The Moon Shines With Jupiter, Saturn And Mars: How, When And Where To See Them
Find out how and when to see three bright planets — Jupiter, Saturn and Mars — shining with the Moon in the predawn sky.
In May, skywatchers will have an opportunity to see the Moon and three bright planets — the gas giant Jupiter, the ringed Saturn and the red planet Mars — together in the predawn sky. Our natural satellite will pay a visit to each of the planets. Read on to find more information about these celestial events and get observing tips.
If you would like to determine the best time for viewing these or any other astronomical events from your location, use the stargazing app Star Walk 2. Quickly check the rise and set times for the Moon and planets in your area and easily find them in the sky.
The Moon, trio of planets before sunrise
On the mornings of May 11, 12, 13, 14, 15 and 16, 2020, the Moon and three brilliant planets — Jupiter, Saturn, Mars — will appear together in the sky. Early risers from all over the world can enjoy this wonderful celestial scenery before sunrise and take interesting photographs.
In the predawn sky on Monday, May 11, the Moon will be closer to the dazzling, white Jupiter, which is the brightest planet of the trio and the 4th brightest object in the sky after the Sun, the Moon and Venus. Golden Saturn and reddish Mars will continue the line.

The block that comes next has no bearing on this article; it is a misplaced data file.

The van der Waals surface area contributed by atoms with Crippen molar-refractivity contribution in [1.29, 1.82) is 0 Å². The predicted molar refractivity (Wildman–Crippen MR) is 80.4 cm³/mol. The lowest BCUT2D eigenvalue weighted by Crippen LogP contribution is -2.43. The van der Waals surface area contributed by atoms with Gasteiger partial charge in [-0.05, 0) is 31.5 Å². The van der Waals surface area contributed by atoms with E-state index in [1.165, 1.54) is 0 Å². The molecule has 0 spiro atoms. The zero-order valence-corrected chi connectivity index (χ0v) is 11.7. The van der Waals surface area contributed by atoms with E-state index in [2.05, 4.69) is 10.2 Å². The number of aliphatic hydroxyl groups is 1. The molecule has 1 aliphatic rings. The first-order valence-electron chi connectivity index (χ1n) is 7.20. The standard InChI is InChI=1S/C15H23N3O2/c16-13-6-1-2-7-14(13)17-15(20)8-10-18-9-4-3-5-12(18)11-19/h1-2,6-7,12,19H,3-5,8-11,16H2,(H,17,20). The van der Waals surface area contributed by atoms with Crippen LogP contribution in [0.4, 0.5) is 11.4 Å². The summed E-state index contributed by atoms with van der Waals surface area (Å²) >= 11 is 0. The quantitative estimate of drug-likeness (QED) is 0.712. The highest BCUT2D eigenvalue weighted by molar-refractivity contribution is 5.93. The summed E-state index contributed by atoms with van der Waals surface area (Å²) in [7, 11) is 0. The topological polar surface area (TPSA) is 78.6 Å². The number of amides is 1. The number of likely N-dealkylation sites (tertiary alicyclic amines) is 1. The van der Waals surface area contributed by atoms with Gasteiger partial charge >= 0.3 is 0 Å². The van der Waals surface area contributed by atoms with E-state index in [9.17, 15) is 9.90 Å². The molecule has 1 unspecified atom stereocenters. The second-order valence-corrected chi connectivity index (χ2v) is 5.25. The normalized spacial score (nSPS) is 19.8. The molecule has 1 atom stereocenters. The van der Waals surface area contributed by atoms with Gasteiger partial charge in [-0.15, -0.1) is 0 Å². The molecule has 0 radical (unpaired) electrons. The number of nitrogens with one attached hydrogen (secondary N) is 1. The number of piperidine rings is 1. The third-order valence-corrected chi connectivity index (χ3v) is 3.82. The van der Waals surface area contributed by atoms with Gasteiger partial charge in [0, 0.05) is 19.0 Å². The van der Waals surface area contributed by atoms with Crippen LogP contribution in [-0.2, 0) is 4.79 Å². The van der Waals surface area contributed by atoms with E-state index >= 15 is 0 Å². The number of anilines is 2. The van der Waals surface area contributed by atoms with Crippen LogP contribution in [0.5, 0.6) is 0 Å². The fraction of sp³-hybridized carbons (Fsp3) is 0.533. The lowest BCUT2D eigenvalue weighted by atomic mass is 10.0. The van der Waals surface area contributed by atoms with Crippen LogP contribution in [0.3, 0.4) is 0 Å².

The three bright morning planets will be visible to the naked eye. Distant Neptune will also share the sky with the Moon, Jupiter, Saturn and Mars, but you will need a telescope to see it.
Close approach of the Moon, Jupiter and Saturn
Continuing its trip past morning planets, the Moon will sit even closer to the brilliant Jupiter in the pre-dawn hours of Tuesday, May 12. That morning, the three objects — the Moon, Jupiter and Saturn will make a close approach in the sky.
This is a naked-eye sight, but a pair of binoculars can help you see the difference in the colors of Jupiter and Saturn and admire the lunar surface. If you want to see Saturn’s rings, don’t forget to grab a telescope. On May 17–18, Saturn and Jupiter will appear close to each other again, this time without the Moon.
From Tuesday, May 12, the moon will start moving towards the red planet Mars.
The Moon visits Mars
On the mornings of May 14 and 15, find the Moon near Mars. After visiting the gas giants, the Moon will make the closest encounter with the red planet in the pre-dawn hours of Friday, May 15. Both objects will lie in the constellation Aquarius and will be visible to the unaided eye.
Jupiter and Saturn will still be visible in the same part of the sky, offering another beautiful photo opportunity.
The Moon with three planets: once again
The last chance to see the Moon, Jupiter, Saturn and Mars close together in the sky this month will be before sunrise on Saturday, May 16. At this time, the Moon will appear on the opposite side of the line of planets, near to Mars.
Find out the best viewing time for your location in the Star Walk 2 app and enjoy the celestial view.
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